And because walking in the forest feels like walking in a provincial park in the middle of nowhere, Mike and I do all we can to preserve this illusion. We actively avoid other people, their children and their dogs, so that we can be alone together. That can take some work, as people insist on acknowledging other people in the forest the way they wouldn't on the sidewalks in front of their houses. They insist on meeting your eyes and saying hello. They warn you about mucky sections or about the cop issuing fines to people with off-leash dogs. I find this urban/rural dissonance, this we're-all-in-this-together feeling interesting, but it somehow doesn't affect me. Which means that I'm not the friendliest person in the world, should you encounter me in the woods. But I'm awake, both full and empty, quiet and quieted. And that's the best way of being-in-the-world I can imagine.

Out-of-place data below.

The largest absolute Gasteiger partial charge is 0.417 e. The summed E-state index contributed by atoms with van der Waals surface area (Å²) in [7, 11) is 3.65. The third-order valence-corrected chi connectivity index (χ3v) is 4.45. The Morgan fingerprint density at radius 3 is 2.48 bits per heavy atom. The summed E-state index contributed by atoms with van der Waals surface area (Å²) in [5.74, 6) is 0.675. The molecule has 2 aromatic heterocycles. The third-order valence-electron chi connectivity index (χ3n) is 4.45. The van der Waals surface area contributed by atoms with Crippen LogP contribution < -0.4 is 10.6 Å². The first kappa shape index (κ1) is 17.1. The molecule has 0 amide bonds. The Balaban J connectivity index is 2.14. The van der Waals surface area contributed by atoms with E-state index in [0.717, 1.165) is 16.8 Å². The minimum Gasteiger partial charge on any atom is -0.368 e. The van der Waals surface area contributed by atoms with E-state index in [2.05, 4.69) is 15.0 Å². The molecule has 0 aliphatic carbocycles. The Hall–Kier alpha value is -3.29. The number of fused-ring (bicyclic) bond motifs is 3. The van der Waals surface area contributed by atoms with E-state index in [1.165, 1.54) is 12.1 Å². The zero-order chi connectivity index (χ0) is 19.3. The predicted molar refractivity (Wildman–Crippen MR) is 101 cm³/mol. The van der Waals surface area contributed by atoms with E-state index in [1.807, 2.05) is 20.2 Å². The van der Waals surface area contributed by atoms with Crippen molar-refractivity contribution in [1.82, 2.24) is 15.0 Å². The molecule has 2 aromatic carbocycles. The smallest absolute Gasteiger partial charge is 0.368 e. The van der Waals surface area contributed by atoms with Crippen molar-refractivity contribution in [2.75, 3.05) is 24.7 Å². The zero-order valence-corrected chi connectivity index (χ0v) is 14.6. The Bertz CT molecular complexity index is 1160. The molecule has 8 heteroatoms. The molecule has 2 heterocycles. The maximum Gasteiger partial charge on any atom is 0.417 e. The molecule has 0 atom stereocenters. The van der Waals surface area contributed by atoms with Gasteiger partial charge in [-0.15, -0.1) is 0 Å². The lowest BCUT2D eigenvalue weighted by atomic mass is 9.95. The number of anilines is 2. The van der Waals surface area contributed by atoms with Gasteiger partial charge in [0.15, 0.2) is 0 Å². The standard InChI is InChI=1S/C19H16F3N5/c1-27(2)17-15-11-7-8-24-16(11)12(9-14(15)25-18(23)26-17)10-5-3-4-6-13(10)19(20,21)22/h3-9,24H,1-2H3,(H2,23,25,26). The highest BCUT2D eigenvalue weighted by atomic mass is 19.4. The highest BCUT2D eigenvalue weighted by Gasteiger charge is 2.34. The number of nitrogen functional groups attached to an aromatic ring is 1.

I've pledged to periodically visit this best version, on good days but also on rainy days. In seasons when most of the forest's paths are under water. On hot weekday mornings.
* * *
Dead deer near the train tracks along the forest's southern border, come spring. Imagine the deer charging across, afraid of the train's noise. Wanting in/out of the trees. Imagine the body frozen all winter, overlaid with snow. Another year, in that same spot, a monarch emerges from its jade pot, wet wings unfurling.
* * *
The stretch of woods where I thought that a small plane en route from Flin Flon had gone down ten years ago, all eight passengers surviving, somehow staggering out of the trees. I thought that was what had created this burnt-out clearing, with blackened trunks that fell in a crisscross pattern. Except I was wrong, the crash was elsewhere. Ten years on, the mystery clearing is filled in with blond grasses, but the hardened trunks lurk below, like a pond filled with deadwood. Ten years on, we spotted a duo of lost moose there, their dark flanks disappearing into the trees.
* * *